Visa International last week announced a worldwide reorganization of the credit card and travelers' check company. The move, which grants more autonomy to regional boards, reflects the increasing importance of overseas operations and will enable Visa's foreign member banks to compete more effectively on their own turf.

Dee W. Hock, president and chief exexecutive officer of Visa International, called the reorganization as important as the company's change of name in 1977 from BankAmericard to Visa, a word in common usage throughout the world.

Visa's volume has grown in the past five years to $45.7 billion, but the share of business generated in America has shrunk from 75 percent to about 64 percent. "The vast majority of Visa's future growth will be outside the U.S. and Canada," said Hock.

American representation on Visa's international board, which has been increased from eight to 20 members, will diminish as international business represents a bigger share. Prior to reorganization, Visa International's management located in San Francisco, together with the board, made virtually all decisions affecting the worldwide operations. Only the U.S. and Canadian divisions were autonomous.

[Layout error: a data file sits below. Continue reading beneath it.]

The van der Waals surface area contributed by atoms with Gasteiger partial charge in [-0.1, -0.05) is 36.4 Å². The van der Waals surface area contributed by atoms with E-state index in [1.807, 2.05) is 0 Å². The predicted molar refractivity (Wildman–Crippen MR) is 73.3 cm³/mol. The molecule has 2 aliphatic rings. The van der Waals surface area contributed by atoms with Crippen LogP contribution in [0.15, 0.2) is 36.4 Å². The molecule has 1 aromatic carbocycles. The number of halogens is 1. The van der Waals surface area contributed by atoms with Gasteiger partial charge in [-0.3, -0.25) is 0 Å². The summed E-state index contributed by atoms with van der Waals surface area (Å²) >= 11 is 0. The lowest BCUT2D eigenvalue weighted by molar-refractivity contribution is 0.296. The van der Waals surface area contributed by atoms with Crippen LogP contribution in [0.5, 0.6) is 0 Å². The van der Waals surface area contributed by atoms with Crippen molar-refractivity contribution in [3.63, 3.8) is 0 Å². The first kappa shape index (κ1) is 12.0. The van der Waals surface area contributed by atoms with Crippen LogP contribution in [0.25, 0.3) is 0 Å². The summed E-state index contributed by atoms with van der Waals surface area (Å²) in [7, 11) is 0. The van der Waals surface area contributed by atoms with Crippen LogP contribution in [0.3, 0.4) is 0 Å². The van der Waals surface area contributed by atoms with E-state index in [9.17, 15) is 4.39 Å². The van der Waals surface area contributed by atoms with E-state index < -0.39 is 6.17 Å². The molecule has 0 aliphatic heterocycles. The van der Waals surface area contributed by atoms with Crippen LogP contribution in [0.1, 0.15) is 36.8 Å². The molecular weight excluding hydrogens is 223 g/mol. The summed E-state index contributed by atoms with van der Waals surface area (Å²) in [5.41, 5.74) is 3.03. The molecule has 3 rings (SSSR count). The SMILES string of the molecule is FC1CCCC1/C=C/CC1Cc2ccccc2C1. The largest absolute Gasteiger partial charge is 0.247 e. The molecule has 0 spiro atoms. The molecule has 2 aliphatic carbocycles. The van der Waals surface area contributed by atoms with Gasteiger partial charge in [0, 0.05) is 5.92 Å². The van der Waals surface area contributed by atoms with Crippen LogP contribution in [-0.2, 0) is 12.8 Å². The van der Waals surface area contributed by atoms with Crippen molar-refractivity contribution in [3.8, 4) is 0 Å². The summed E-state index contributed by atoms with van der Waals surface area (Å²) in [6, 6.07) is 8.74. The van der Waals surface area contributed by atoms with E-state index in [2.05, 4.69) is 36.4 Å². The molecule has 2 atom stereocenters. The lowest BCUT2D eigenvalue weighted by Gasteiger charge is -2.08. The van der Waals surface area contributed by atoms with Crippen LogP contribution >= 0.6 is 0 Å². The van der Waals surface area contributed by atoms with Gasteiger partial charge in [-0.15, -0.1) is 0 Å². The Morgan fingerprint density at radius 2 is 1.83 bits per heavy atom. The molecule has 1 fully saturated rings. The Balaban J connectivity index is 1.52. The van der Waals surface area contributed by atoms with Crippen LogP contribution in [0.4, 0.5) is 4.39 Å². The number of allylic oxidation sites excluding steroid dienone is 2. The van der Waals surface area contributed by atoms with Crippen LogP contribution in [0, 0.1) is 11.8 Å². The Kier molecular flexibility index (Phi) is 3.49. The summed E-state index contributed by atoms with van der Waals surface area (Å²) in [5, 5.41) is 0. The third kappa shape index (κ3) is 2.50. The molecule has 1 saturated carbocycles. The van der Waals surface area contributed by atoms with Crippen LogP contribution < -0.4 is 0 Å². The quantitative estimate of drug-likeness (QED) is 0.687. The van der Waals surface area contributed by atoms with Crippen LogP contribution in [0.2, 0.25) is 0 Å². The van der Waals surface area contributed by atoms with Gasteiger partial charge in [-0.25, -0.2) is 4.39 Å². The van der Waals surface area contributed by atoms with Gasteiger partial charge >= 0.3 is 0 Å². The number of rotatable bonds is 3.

Hock announced creation of five regional boards, whose presidents will be equals in the corporate hierarchy, reporting to him. Charles T. Russell, formerly executive vice president of both Visa USA and Visa International, becomes president of Visa USA. The other boards encompass the regions of Europe, the Mideast and Africa; Latin America; Asia/Pacific; and Canada.

Each board will be free to set fees, enlist member banks, develop systems and engage in other activities, provided they do not contradict central policy. The international board will continue to oversee matters "essential to uniformity," such as the use of the Visa mark.